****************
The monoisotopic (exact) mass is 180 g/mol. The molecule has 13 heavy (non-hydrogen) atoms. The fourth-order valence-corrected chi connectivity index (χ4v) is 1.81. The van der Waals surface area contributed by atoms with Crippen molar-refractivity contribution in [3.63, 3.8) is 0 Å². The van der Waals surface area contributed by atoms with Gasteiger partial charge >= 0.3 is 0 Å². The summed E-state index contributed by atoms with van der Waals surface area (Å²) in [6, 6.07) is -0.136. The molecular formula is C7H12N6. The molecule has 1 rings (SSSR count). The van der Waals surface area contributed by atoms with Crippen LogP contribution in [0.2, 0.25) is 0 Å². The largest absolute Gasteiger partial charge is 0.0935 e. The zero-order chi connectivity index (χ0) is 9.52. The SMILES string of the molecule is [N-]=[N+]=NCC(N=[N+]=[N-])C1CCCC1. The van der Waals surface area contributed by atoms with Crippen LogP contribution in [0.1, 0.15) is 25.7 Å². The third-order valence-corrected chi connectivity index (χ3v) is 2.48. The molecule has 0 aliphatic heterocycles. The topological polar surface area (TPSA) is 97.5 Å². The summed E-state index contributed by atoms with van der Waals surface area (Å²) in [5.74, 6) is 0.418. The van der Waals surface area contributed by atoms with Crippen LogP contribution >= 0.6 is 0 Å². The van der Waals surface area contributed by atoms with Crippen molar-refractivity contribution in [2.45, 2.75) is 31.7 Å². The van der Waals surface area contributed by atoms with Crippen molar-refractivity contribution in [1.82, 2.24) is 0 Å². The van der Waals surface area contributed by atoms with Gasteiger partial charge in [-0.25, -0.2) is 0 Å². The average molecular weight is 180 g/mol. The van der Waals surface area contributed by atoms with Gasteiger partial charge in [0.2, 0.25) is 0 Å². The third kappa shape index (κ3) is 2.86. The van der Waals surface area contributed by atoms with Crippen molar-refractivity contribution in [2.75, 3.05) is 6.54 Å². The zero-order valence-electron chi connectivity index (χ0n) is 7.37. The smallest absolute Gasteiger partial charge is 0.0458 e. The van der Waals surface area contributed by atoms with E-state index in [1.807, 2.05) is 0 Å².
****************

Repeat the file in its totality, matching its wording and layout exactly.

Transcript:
The monoisotopic (exact) mass is 180 g/mol. The molecule has 13 heavy (non-hydrogen) atoms. The fourth-order valence-corrected chi connectivity index (χ4v) is 1.81. The van der Waals surface area contributed by atoms with Crippen molar-refractivity contribution in [3.63, 3.8) is 0 Å². The van der Waals surface area contributed by atoms with Gasteiger partial charge >= 0.3 is 0 Å². The summed E-state index contributed by atoms with van der Waals surface area (Å²) in [6, 6.07) is -0.136. The molecular formula is C7H12N6. The molecule has 1 rings (SSSR count). The van der Waals surface area contributed by atoms with Crippen LogP contribution in [0.2, 0.25) is 0 Å². The largest absolute Gasteiger partial charge is 0.0935 e. The zero-order chi connectivity index (χ0) is 9.52. The SMILES string of the molecule is [N-]=[N+]=NCC(N=[N+]=[N-])C1CCCC1. The van der Waals surface area contributed by atoms with Crippen LogP contribution in [0.1, 0.15) is 25.7 Å². The third-order valence-corrected chi connectivity index (χ3v) is 2.48. The molecule has 0 aliphatic heterocycles. The topological polar surface area (TPSA) is 97.5 Å². The summed E-state index contributed by atoms with van der Waals surface area (Å²) in [5.74, 6) is 0.418. The van der Waals surface area contributed by atoms with Crippen LogP contribution >= 0.6 is 0 Å². The van der Waals surface area contributed by atoms with Crippen molar-refractivity contribution in [2.45, 2.75) is 31.7 Å². The van der Waals surface area contributed by atoms with Crippen molar-refractivity contribution in [1.82, 2.24) is 0 Å². The van der Waals surface area contributed by atoms with Gasteiger partial charge in [-0.25, -0.2) is 0 Å². The average molecular weight is 180 g/mol. The van der Waals surface area contributed by atoms with Gasteiger partial charge in [0.2, 0.25) is 0 Å². The third kappa shape index (κ3) is 2.86. The van der Waals surface area contributed by atoms with Crippen molar-refractivity contribution in [2.75, 3.05) is 6.54 Å². The zero-order valence-electron chi connectivity index (χ0n) is 7.37. The smallest absolute Gasteiger partial charge is 0.0458 e. The van der Waals surface area contributed by atoms with E-state index in [1.807, 2.05) is 0 Å².